In the meantime, I was supported to work on other projects involving NASA missions, which were much shorter-term projects. I worked on the Magellan Mission where the Magellan spacecraft was orbiting Venus, and we designed an experiment where we transmitted radio waves through the atmosphere from the Magellan telecommunications antenna. In another project, we used an older spacecraft orbiting Venus called "Pioneer Venus" to probe the atmosphere of Venus with microwave radio signals.  


What was the benefit of the research that you were doing with microwaves?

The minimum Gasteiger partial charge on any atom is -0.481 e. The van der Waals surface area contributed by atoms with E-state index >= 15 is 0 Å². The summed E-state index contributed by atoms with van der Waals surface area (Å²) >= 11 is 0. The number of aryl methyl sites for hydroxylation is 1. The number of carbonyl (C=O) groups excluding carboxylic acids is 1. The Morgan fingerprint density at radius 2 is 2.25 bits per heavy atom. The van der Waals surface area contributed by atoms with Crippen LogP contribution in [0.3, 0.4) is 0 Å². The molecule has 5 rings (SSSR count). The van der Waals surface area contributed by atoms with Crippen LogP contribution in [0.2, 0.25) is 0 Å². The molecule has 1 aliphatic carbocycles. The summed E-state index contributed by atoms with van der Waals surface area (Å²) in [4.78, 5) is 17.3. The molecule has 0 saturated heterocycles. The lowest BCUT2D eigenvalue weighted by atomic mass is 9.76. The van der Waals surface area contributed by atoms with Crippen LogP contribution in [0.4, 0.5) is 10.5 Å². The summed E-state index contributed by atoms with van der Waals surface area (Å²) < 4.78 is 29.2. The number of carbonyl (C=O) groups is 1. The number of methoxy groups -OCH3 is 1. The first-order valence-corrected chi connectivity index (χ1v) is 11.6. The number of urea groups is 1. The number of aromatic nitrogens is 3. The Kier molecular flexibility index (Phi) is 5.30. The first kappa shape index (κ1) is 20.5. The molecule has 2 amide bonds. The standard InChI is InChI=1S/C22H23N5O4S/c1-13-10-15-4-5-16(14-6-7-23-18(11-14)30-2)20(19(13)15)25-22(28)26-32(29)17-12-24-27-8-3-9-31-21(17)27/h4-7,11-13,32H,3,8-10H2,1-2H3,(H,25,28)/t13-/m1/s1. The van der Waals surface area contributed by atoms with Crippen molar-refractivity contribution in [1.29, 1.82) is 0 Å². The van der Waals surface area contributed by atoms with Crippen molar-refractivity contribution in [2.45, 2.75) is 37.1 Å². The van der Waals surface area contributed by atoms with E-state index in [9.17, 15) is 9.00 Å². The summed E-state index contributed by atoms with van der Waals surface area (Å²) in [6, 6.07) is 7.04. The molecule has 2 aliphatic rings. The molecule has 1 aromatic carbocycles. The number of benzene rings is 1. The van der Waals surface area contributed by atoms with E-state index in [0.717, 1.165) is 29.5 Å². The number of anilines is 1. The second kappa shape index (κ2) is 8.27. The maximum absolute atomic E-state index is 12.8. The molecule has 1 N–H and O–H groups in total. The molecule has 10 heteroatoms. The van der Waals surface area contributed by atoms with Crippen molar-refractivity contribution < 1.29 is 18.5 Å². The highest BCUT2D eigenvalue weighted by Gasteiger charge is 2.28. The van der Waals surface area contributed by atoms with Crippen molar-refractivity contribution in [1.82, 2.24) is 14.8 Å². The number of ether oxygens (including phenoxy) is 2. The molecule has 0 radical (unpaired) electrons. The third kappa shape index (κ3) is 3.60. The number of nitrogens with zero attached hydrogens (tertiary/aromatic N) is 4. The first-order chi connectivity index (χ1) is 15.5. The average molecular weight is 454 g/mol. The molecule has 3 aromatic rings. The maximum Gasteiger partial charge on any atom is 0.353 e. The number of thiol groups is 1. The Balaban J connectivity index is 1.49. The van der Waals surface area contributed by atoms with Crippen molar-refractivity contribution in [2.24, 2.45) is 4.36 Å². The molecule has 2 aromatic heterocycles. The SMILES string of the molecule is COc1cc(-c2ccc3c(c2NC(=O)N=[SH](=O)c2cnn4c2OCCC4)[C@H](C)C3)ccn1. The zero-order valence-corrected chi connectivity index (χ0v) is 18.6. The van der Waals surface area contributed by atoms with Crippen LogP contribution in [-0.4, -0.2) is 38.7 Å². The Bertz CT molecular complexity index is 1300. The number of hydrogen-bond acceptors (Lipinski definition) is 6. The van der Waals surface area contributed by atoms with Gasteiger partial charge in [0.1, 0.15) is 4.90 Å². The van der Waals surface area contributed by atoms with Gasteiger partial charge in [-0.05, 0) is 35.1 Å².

NASA was attempting to understand the makeup of various planets by probing the planet's atmosphere with microwaves, using sensitive receivers to record the reflected or refracted waves, and using the data to determine the atmosphere's constituents. One of the problems we were hoping to solve was that the environments on planets are very extreme, and using data from instruments calibrated under Earth conditions, using Earth as an analog, resulted in the wrong answer. What we did was create test chambers to simulate the conditions of the specific planet. We evacuated all the earth air, inserted the gases that existed on the particular planet, and then we placed the chamber into a temperature-controlled environment. Then, using equipment from either the radio telescopes or spacecraft to probe the known planetary environment as simulated in the chamber, we were able to accurately calibrate and interpret the data collected.